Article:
We may get the R&D sorted for it to work in the medium term but I think reliability and maintenance will be a big barrier to adoption.

      I wouldn’t want to be on a h2 powered plane for at least a decade after introduction and even then I would be much more nervous than with an aviation fuel engine.

      In the short to medium term, SAF seems a better option.

      • Rhys says:

        In the short to medium term, SAF is the only option.

        • Colin MacKinnon says:

          SAF is not really an option when that fuel could be used to displace diesel elsewhere.

          Otherwise it is really just greenwashing.

          I have a business that runs on green electricity – because we generate it inside and store it onsite with batteries.

          I could just buy from Octopus and say it is all green energy – but then the non-green electricity is just being used by someone else!

          Ps. I know Avtur is not diesel , but an ex-RAF pal used to run his car on defuelled Tornado juice with added Asda car club engine oil!

          • Rhys says:

            Except the more people who buy ‘green electricity’ the more investment is made into green generation?

            Equally, the more demand there is for SAF, the more will be produced etc.

            And arguably, SAF should be prioritised for hard-to-decarbonise industries like aviation rather than easy-to-decarbonise sectors (such as ground transport/cars etc) where we already have viable solutions.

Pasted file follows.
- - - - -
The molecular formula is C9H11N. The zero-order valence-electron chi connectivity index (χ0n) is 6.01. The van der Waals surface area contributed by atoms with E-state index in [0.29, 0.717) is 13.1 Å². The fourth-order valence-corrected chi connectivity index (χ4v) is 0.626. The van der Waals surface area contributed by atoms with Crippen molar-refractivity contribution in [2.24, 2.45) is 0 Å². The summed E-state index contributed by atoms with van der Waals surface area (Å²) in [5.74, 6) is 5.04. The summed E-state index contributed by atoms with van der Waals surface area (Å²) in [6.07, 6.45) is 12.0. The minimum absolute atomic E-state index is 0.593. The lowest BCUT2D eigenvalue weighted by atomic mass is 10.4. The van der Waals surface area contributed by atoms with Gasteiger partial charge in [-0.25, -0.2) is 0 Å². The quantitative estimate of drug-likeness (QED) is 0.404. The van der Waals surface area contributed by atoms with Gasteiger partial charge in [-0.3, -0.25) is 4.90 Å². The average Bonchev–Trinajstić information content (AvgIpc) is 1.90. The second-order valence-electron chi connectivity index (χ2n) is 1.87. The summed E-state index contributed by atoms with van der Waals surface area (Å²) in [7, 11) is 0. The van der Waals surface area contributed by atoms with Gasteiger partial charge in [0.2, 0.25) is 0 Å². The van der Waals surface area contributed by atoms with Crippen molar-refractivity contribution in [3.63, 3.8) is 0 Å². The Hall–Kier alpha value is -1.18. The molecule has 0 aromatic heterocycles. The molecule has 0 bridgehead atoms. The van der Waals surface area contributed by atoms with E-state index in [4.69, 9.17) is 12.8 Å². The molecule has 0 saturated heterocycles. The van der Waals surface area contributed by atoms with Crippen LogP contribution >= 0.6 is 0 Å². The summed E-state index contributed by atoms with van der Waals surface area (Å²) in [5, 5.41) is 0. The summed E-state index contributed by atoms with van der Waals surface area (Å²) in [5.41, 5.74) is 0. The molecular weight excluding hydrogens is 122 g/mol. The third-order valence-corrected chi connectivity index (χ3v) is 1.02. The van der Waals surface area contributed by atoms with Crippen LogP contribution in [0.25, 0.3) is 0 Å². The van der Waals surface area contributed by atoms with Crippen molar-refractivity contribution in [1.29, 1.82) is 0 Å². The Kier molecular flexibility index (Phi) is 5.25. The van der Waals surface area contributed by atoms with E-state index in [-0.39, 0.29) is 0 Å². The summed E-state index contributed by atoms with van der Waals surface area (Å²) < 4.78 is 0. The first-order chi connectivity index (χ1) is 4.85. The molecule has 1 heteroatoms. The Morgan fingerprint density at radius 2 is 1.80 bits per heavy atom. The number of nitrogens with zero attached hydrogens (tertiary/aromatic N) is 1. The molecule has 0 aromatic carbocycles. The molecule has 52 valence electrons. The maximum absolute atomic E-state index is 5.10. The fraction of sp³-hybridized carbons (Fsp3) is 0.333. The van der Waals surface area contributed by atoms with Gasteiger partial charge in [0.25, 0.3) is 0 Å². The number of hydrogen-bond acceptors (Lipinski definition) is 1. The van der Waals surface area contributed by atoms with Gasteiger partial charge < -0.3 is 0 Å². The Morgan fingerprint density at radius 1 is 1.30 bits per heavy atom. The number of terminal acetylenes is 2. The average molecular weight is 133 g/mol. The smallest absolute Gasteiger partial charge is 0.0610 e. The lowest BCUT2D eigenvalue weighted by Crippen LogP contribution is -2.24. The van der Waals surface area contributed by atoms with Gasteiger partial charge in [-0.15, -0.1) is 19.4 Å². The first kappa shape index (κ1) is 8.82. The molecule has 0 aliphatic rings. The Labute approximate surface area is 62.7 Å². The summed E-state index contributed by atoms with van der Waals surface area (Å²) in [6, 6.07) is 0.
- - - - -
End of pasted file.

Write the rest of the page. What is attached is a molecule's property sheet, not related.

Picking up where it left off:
• ken says:


            Green electricity generation hasn’t been demand led if you mean purchasing, just as the move from coal to gas wasn’t demand led. Nuclear wasn’t demand led. All were governmental push.

            SAF won’t be demand led while it is 2-3 times the price of aviation fuel. It’s unlikey to ever be truly demand led.

            Heavy Goods vehicles are not easy to decarbonise. Battery energy denisity is growing at a very slow rate – about 2% per year.
            There are a electric HGV’s in the UK but with a very short practical range (about 100 miles).
            The majority of HGV industry is based on being able to carry a load of up to 29 tonnes & being able to drive from Felixstowe (or Tilbury) to the midlands & back and be double shifted.
            Far too little to be of anything of a niche use.

            Besides, CO2 only accounts for less than one half of the climate change effect of aviation. NO2, water vapour, ozone effects etc make up more.
            So called SAF’s do little to reduce these.

          • Rhys says:

            Airlines are buying up all available SAF!

            Build HS2 – use old west Coast line for more freight – etc.

            I’m obviously talking in simple terms here but aviation is one of the most difficult sectors to decarbonise. There are many more low-hanging fruit sectors.

        • ken says:

          I’m amazed that people really think that SAF are really sustainable.

          The 80% reduction in emissions is exaggerated as it assumes fuel from crops that would otherwise rot producing methane.
          There will never be enough feedstock from used cooking oil , pork fat and beef tallow.